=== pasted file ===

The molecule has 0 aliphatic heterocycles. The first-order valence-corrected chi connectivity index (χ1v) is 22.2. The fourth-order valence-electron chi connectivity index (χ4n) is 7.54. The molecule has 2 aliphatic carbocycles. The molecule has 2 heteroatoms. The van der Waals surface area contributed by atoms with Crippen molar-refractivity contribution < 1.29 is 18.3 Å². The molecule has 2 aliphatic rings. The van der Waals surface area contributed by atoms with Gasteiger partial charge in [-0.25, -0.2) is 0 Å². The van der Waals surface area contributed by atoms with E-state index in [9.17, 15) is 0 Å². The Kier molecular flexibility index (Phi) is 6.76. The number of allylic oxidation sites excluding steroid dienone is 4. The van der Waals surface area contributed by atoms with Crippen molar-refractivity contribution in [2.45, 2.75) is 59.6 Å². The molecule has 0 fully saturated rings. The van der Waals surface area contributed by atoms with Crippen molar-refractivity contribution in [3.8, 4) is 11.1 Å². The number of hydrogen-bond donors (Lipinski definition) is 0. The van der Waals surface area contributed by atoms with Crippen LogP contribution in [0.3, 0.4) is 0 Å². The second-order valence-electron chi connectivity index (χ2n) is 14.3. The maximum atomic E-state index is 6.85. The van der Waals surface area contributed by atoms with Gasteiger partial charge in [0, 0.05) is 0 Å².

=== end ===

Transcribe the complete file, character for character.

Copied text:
The molecule has 0 aliphatic heterocycles. The first-order valence-corrected chi connectivity index (χ1v) is 22.2. The fourth-order valence-electron chi connectivity index (χ4n) is 7.54. The molecule has 2 aliphatic carbocycles. The molecule has 2 heteroatoms. The van der Waals surface area contributed by atoms with Crippen molar-refractivity contribution < 1.29 is 18.3 Å². The molecule has 2 aliphatic rings. The van der Waals surface area contributed by atoms with Gasteiger partial charge in [-0.25, -0.2) is 0 Å². The van der Waals surface area contributed by atoms with E-state index in [9.17, 15) is 0 Å². The Kier molecular flexibility index (Phi) is 6.76. The number of allylic oxidation sites excluding steroid dienone is 4. The van der Waals surface area contributed by atoms with Crippen molar-refractivity contribution in [2.45, 2.75) is 59.6 Å². The molecule has 0 fully saturated rings. The van der Waals surface area contributed by atoms with Crippen molar-refractivity contribution in [3.8, 4) is 11.1 Å². The number of hydrogen-bond donors (Lipinski definition) is 0. The van der Waals surface area contributed by atoms with Crippen LogP contribution in [0.3, 0.4) is 0 Å². The second-order valence-electron chi connectivity index (χ2n) is 14.3. The maximum atomic E-state index is 6.85. The van der Waals surface area contributed by atoms with Gasteiger partial charge in [0, 0.05) is 0 Å².